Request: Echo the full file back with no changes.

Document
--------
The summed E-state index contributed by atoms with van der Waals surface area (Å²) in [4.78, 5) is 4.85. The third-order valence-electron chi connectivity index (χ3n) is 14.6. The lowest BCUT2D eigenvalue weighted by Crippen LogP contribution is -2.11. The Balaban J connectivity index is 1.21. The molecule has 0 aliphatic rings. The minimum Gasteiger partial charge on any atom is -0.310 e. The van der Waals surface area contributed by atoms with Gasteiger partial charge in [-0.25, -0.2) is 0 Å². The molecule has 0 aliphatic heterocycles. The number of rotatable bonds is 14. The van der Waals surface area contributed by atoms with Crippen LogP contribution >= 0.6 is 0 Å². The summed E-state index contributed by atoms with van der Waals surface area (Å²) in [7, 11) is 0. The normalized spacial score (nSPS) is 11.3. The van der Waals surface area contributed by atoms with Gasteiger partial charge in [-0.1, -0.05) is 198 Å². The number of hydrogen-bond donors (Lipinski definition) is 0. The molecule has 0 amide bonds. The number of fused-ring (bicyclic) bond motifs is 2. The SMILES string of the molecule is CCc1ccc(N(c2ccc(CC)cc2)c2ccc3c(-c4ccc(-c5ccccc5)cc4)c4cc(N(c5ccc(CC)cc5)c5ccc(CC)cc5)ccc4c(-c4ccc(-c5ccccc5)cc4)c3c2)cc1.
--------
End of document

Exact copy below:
The summed E-state index contributed by atoms with van der Waals surface area (Å²) in [4.78, 5) is 4.85. The third-order valence-electron chi connectivity index (χ3n) is 14.6. The lowest BCUT2D eigenvalue weighted by Crippen LogP contribution is -2.11. The Balaban J connectivity index is 1.21. The molecule has 0 aliphatic rings. The minimum Gasteiger partial charge on any atom is -0.310 e. The van der Waals surface area contributed by atoms with Gasteiger partial charge in [-0.25, -0.2) is 0 Å². The molecule has 0 aliphatic heterocycles. The number of rotatable bonds is 14. The van der Waals surface area contributed by atoms with Crippen LogP contribution >= 0.6 is 0 Å². The summed E-state index contributed by atoms with van der Waals surface area (Å²) in [7, 11) is 0. The normalized spacial score (nSPS) is 11.3. The van der Waals surface area contributed by atoms with Gasteiger partial charge in [-0.1, -0.05) is 198 Å². The number of hydrogen-bond donors (Lipinski definition) is 0. The molecule has 0 amide bonds. The number of fused-ring (bicyclic) bond motifs is 2. The SMILES string of the molecule is CCc1ccc(N(c2ccc(CC)cc2)c2ccc3c(-c4ccc(-c5ccccc5)cc4)c4cc(N(c5ccc(CC)cc5)c5ccc(CC)cc5)ccc4c(-c4ccc(-c5ccccc5)cc4)c3c2)cc1.